It will be another two months or more before the Gloucester, Rockport and Manchester Essex Regional school committees have to truly zero in on their budgets for fiscal 2014.
Yet there are already troubling signs that officials may be poised to place some excessive spending hikes on the backs of local taxpayers — and an even scarier sign that they’re trotting out the oldest excuse in the book.
There are significant variables in preliminary budgets for Rockport and Manchester Essex that are tied either to a new teachers’ contract, or one that is being negotiated. Residents in those communities should be prepared not to fall for the old song-and-dance claiming that a committee’s “hands are tied” by any contract agreements. The truth, of course, is that the committees and their negotiators head into any such talks knowing what they can spend and what taxpayers can be reasonably expected to accept. And remember: When committee members talk about contracted mandates, these are contracts to which they agreed and allowed to be put in place.
A classic case is looming at Manchester Essex, where a preliminary budget shows a 6 percent spending increase — driven almost entirely by an absurd jump of $1.3 million, or 10.4 percent, for salaries.
How can that happen? Well, the tentative new budget aims to cover teachers’ “cost of living” raises for fiscal 2013, the current school year, and for the coming year as well. That’s because the contract was still in negotiation when the budget for this year was set.
That’s understandable. And Jeffrey Bodmer-Turner, the Manchester Essex teachers’ association president, notes that the cost of living adjustment (COLA) for the current year reflects about a 4 percent increase in more time worked for staff and faculty.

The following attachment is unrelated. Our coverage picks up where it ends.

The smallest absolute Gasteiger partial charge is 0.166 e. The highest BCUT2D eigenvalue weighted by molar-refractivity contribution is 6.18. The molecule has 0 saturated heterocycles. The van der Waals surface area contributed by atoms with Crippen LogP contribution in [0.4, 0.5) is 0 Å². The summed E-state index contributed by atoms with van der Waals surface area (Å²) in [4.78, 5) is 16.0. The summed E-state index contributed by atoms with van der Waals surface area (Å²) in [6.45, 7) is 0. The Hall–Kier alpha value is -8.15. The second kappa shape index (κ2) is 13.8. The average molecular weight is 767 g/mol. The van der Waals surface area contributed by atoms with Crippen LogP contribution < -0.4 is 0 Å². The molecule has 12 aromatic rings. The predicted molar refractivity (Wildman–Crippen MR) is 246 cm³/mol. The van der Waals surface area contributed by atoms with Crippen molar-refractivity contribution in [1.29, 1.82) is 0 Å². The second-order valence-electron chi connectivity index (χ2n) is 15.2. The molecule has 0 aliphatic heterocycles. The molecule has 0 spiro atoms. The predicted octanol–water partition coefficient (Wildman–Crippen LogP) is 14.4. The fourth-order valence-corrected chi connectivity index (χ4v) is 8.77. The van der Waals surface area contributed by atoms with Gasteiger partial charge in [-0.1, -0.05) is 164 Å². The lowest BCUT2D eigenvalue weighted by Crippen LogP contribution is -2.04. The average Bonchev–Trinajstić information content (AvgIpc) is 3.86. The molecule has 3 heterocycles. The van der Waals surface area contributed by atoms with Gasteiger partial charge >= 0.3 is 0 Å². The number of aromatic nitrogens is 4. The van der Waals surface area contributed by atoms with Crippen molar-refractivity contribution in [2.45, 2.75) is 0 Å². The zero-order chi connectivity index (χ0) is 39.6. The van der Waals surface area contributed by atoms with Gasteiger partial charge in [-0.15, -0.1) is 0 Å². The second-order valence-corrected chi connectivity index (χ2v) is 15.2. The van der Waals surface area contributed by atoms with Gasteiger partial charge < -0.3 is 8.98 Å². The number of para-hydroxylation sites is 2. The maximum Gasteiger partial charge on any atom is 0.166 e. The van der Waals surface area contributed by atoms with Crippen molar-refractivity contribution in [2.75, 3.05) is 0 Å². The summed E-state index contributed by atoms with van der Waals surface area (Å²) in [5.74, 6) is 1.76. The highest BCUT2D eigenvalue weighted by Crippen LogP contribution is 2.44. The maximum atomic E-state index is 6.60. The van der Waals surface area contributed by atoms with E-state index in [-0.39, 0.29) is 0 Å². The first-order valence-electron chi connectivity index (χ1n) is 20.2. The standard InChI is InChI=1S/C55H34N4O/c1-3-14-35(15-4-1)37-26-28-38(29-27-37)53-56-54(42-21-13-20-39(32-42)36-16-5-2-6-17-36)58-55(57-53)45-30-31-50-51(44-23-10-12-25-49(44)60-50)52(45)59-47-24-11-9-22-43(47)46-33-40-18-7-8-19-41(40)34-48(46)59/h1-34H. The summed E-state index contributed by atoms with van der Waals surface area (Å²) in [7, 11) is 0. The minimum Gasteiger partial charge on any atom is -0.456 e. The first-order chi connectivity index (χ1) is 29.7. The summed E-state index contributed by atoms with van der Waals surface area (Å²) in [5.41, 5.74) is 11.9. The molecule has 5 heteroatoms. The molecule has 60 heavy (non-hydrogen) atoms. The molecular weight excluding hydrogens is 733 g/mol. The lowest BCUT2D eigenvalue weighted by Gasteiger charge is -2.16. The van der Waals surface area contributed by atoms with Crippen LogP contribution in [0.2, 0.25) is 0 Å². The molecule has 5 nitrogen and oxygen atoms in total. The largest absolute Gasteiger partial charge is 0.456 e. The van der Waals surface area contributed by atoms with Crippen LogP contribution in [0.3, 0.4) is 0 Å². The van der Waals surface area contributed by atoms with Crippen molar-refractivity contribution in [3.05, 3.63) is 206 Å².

OK, but any COLA boosts are on top of many teachers’ step increases, of course, in a district where teacher salaries range up to $85,000 a year. For the committee to approve a deal with COLA increases that would bring an overall salary budget hike of more than 10 percent is a slap in the face to Manchester and Essex taxpayers, who otherwise might have actually seen a budget decrease for the coming year, given the district’s energy savings.
In Rockport, budget projections call for a spending hike of 3.5 percent, also more than the rate of inflation, at least more viable. But there’s catch: Superintendent Robert Liebow noted that school contracts, including a new teachers’ agreement, have not yet been settled, and any raises included there could drive up the bottom line for salaries and the budget itself.
Liebow notes that some spending increases are out of the district’s control — and in this case he’s right. New state standards regarding special education will almost certainly force Rockport to send more students outside the district to get the services they need.
Negotiators for the School Committee — and the teachers, who, of course, will always argue that increased spending, even for their own pay and benefit hikes, is really somehow “for the kids” — need to keep in mind that while taxpayers may not have a hand in any teachers’ deal, they will be looking at the bottom line. They should all recognize that any contracted increases are not some form of state mandate; they’re agreed to by committee members who have an obligation to keep a lid on overall costs, including the line item for contracted salaries.
In their very preliminary budget presentation last week, Manchester Essex Superintendent Pam Beaudoin and district finance director Avi Urbas noted that the regional district’s spending plan for fiscal 2014 is “nowhere near” where they expect it to be by the time it faces committee approval come February. We certainly hope that’s the case.
We also hope that, as school budget season continues, all Cape Ann school officials — and residents — will recognize that no district’s “hands are tied” when it comes to contracted salaries. If their options are limited, it’s only because they’ve failed to carry out the proper oversight — and tied their hands themselves.